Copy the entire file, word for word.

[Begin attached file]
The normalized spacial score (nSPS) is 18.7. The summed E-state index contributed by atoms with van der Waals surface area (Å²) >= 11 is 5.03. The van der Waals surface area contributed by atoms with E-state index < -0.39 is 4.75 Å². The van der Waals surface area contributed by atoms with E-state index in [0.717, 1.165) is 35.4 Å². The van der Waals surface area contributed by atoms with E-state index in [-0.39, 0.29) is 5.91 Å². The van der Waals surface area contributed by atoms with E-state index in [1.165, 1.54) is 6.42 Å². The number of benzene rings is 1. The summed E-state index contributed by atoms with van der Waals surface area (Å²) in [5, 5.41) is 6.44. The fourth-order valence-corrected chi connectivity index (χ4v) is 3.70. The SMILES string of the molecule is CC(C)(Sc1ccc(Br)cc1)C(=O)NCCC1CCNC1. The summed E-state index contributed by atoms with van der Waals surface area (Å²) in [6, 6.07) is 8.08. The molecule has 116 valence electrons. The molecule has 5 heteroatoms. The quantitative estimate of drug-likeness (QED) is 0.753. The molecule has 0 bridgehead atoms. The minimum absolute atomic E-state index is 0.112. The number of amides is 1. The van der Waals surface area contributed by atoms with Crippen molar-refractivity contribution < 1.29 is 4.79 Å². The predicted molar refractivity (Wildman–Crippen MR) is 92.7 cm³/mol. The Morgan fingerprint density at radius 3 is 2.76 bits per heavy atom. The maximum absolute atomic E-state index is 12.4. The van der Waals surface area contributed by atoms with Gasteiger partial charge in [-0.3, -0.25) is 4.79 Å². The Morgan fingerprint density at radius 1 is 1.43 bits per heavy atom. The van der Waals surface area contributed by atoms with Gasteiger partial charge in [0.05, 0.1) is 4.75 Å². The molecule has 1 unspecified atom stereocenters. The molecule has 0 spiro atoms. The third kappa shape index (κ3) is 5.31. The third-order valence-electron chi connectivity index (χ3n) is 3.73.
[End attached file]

The normalized spacial score (nSPS) is 18.7. The summed E-state index contributed by atoms with van der Waals surface area (Å²) >= 11 is 5.03. The van der Waals surface area contributed by atoms with E-state index < -0.39 is 4.75 Å². The van der Waals surface area contributed by atoms with E-state index in [0.717, 1.165) is 35.4 Å². The van der Waals surface area contributed by atoms with E-state index in [-0.39, 0.29) is 5.91 Å². The van der Waals surface area contributed by atoms with E-state index in [1.165, 1.54) is 6.42 Å². The number of benzene rings is 1. The summed E-state index contributed by atoms with van der Waals surface area (Å²) in [5, 5.41) is 6.44. The fourth-order valence-corrected chi connectivity index (χ4v) is 3.70. The SMILES string of the molecule is CC(C)(Sc1ccc(Br)cc1)C(=O)NCCC1CCNC1. The summed E-state index contributed by atoms with van der Waals surface area (Å²) in [6, 6.07) is 8.08. The molecule has 116 valence electrons. The molecule has 5 heteroatoms. The quantitative estimate of drug-likeness (QED) is 0.753. The molecule has 0 bridgehead atoms. The minimum absolute atomic E-state index is 0.112. The number of amides is 1. The van der Waals surface area contributed by atoms with Crippen molar-refractivity contribution < 1.29 is 4.79 Å². The predicted molar refractivity (Wildman–Crippen MR) is 92.7 cm³/mol. The Morgan fingerprint density at radius 3 is 2.76 bits per heavy atom. The maximum absolute atomic E-state index is 12.4. The van der Waals surface area contributed by atoms with Gasteiger partial charge in [-0.3, -0.25) is 4.79 Å². The Morgan fingerprint density at radius 1 is 1.43 bits per heavy atom. The van der Waals surface area contributed by atoms with Gasteiger partial charge in [0.05, 0.1) is 4.75 Å². The molecule has 1 unspecified atom stereocenters. The molecule has 0 spiro atoms. The third kappa shape index (κ3) is 5.31. The third-order valence-electron chi connectivity index (χ3n) is 3.73.